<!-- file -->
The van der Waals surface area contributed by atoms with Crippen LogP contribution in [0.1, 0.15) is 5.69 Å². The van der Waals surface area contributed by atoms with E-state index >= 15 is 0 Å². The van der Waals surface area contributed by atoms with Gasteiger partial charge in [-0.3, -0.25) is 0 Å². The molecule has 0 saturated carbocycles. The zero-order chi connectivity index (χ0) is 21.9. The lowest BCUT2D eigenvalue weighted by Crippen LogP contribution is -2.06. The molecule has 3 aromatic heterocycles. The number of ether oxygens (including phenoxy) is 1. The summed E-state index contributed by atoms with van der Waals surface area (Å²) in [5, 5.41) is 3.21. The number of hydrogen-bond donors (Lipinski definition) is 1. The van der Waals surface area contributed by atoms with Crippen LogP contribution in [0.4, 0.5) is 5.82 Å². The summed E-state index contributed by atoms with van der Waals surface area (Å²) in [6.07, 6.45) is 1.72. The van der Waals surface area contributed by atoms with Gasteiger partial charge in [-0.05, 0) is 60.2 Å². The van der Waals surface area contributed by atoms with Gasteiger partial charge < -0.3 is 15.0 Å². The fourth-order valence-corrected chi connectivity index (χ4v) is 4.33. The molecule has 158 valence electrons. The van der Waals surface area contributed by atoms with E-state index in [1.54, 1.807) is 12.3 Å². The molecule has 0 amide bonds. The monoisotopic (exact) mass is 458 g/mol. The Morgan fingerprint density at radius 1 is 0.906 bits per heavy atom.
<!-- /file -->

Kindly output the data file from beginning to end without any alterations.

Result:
The van der Waals surface area contributed by atoms with Crippen LogP contribution in [0.1, 0.15) is 5.69 Å². The van der Waals surface area contributed by atoms with E-state index >= 15 is 0 Å². The van der Waals surface area contributed by atoms with Gasteiger partial charge in [-0.3, -0.25) is 0 Å². The molecule has 0 saturated carbocycles. The zero-order chi connectivity index (χ0) is 21.9. The lowest BCUT2D eigenvalue weighted by Crippen LogP contribution is -2.06. The molecule has 3 aromatic heterocycles. The number of ether oxygens (including phenoxy) is 1. The summed E-state index contributed by atoms with van der Waals surface area (Å²) in [5, 5.41) is 3.21. The number of hydrogen-bond donors (Lipinski definition) is 1. The van der Waals surface area contributed by atoms with Crippen LogP contribution in [0.4, 0.5) is 5.82 Å². The summed E-state index contributed by atoms with van der Waals surface area (Å²) in [6.07, 6.45) is 1.72. The van der Waals surface area contributed by atoms with Gasteiger partial charge in [-0.05, 0) is 60.2 Å². The van der Waals surface area contributed by atoms with Gasteiger partial charge < -0.3 is 15.0 Å². The fourth-order valence-corrected chi connectivity index (χ4v) is 4.33. The molecule has 158 valence electrons. The van der Waals surface area contributed by atoms with E-state index in [1.54, 1.807) is 12.3 Å². The molecule has 0 amide bonds. The monoisotopic (exact) mass is 458 g/mol. The Morgan fingerprint density at radius 1 is 0.906 bits per heavy atom.